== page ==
Railways : The main line of the Northern Railway runs for 23 miles through the south-west of the district with stations at Makhanpur, Shikohabad, Kaurara ( for Sirsaganj ) and Bhadan. The station of Makhanpur lies in mauza Jijauli, Shikohabd-Farrukhabad broadguage branch line was opened for passenger traffic between Shikohabad and Mainpuri on the the 20th May 1905, and for goods traffic a little earlier. The whole line was opened by the Ist of January 1906. It runs through the centre of the district, with station at Shikohabad, where it joins the main line, Araon, Kosma, Mainpuri, Bhongaon and Mota, after which it crosses the Kali Nadi into Farrukhbad district, connecting at Farrukhabad with the Cawnpore-Auncha metre guage line. Araon station lies in mauza Hajipur Baijua, Kosma station in mauza Fazilpur, Mainpuri station in mauza Auren Panaria and Kharpari, Mota station in Tikuri and Husainpur Mailhamai, Bhongaon station in mauza Mahabatpur. All the railway stations in the district, except Mota are open to goods traffic.
Language : In 1971, the languages spoken by the inhabitants of the district were about two doxens. But Hindi speaking people were the most numerous i.e. 97.65 percent. Urdu was spoken by 2.25 per cent and the remaining 1 percent were found speaking Punjabi, Sindhi, Bengali and several other languages.
The common dialect of the people in Mainpuri is Braj Bhasha which is the oldest form of Hindi. In the extreme south-west on the banks of the Yamuna, the influence of Bhadauri, a form of Bundeli, is noticeable in the words spoken by the residents.
The main peculiarities in pronunciation differentiating the local speech from ordinary HIndi are the habit of substituting the local speach from ordinary Hindi are the habit of substituting a final "O" for all other vowel termination the alteration of initial "W" and "Y" to "J", as in juh, jih for uuh, yih and the use of a short "i" for "a" as jhigra for jhagra.
Principal Communities : The Hindu, Muslims, Jains, Christians, Sikhs and Buddhist communities are living in Mainpuri district.
Religious Beliefs and Practices
OF Hindus : Hinduism comprises diverse beliefs and practices ranging from polytheism to absolute monism and the identification of the atman(individual soul) with the divine essence. All these variations of religious thought and belief can be found here. A majority of the Hindus worship images of deities and incarnations (avtars). A visit to temples is not obligatory but it is common and frequent Fasts are observed on many occasions and kathas (recitations from Srimat Bhagwat, Ramcharitmanas) and satsang (religious discourses) are arranged periodically. Superstitions and belief in ghosts and arranged continue to haunt the minds, particularly of the illiterate and ignorant members of the society.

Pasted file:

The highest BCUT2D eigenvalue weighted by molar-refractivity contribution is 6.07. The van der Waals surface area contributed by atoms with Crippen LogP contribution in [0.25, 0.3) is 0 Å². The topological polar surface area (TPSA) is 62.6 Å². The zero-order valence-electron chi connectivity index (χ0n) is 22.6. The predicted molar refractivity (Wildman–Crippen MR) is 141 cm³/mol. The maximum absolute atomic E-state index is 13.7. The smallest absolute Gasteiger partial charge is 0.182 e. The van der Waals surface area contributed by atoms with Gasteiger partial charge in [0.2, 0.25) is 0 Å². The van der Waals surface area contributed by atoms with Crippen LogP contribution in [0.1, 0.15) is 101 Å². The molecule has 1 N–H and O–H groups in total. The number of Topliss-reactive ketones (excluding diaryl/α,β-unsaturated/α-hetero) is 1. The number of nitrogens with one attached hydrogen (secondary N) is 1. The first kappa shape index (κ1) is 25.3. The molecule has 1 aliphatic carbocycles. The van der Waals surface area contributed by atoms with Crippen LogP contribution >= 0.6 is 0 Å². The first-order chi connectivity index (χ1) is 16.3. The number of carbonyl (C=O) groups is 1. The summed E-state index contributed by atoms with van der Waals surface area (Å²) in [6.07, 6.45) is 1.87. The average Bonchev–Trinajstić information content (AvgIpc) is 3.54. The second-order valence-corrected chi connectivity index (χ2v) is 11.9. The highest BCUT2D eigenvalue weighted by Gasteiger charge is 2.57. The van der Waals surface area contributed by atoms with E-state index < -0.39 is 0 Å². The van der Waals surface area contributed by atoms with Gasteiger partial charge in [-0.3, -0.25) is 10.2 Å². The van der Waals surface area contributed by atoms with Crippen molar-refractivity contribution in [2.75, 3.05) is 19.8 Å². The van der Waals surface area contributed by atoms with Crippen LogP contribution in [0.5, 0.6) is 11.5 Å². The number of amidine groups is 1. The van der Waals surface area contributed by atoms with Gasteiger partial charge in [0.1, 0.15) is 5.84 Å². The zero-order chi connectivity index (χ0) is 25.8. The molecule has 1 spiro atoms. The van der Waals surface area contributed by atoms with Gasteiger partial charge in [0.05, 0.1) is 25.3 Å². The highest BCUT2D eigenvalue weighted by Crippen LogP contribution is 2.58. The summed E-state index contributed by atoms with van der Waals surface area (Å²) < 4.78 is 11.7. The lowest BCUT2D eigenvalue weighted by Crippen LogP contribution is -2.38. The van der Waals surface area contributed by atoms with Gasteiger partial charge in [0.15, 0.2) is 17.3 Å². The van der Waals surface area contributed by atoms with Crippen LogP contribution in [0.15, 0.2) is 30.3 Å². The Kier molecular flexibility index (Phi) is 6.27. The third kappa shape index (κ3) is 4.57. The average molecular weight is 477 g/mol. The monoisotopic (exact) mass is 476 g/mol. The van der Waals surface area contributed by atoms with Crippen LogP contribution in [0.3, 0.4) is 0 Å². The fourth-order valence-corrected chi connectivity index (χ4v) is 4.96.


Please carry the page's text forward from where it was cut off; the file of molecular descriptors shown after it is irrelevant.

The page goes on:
The number of places of worship is quite large, the notable ones include the temple of Mahadeo at Bhongaon, the temples of Mahadev, Radha Ballabh, Murli Manohar, Baldevji, Rama, Panchmathi Mahadev and the shrine of Jasan Mahadeo at Shikohabad and the shrine of Rikhi Ashthan at Akbarpur Auncha, in tehsil Mainpuri.
A branch of the Arya Samaj, a Hindu sect founded by Dayananda Saraswati, was eastablished in Mainpuri about 1890. In 1891, the number of Arya Samajists in the district was 329. The sect made considerable progress so that at the census of 1951, the number of Arya Samajists increased to 7621. They believe in one God and repudiate idol worship and rituals.
Of Muslims : Any one believing in the one God and His prophet Muhammad, is a follower of Islam. A Muslim is enjoined to say prayers (namaj) either individually or collectively in a mosque five times a day, keep and contribute in cash or kind for charitable purposes (Zakat). The Quran is their holy book. Many Muslims have faith in pirs (saints). there are many mosques in the district, the more important being at the Bhongaon, Karhal, Rapri and Shikohabad. There are two dargahs located at Rapri and Shikohabad.
Of Jains : The jains follow the creed of the Jinas or Tirthankars and instal their images in temples. They uphold ahimsa as the highest dharma. The orthodox Jains do not eat tubers or take meals after nightfall or drink water withour straining it.
Of Christians : The Christians believe in God, His son, Jesus Christ and the Holy Ghost, the resurrection of the dead and the life everlasting. The Bible is their holy book which contains two main sections : the Old Testament and The New Teastament.
Of Sikhs : Sikhism is a monotheistic religion, which disavows idolatry and has no caste distinetions. It enjoins the preservation of kesh(hair) and use of kanghi (comb), a kara (iron bangle), a kirpan (dagger) and kuchha (shorts). The Sikhs attend congregational prayers in gurudwaras (places of Sikh worship). The Granth containing the Vani (sermons) of Guru Nanak Dev is their holy book.
Of Buddhists : The main tenet of Buddhism is that while there is woe in the world, the eight fold middle path of righteousness based of Satya Vishwas (right belief), Satya Vichar (right aspiration), Satya Bhashan (right speech), Satya Karma (right action) Satya Nirvak (right living), Satya Prayatna (right effort), Satya Dhyan (right recollection) and Satya Bhas (right rapture) lead to the end of sorrow and the attainment of nirvana.
There is harmony in the relations between various castes and their sub-castes found in the district. Long residence together and daily contact with one another have brought different communities close to each other but all of them retain own socio- religious indentities. They mix freely and share each others' joys and sorrows.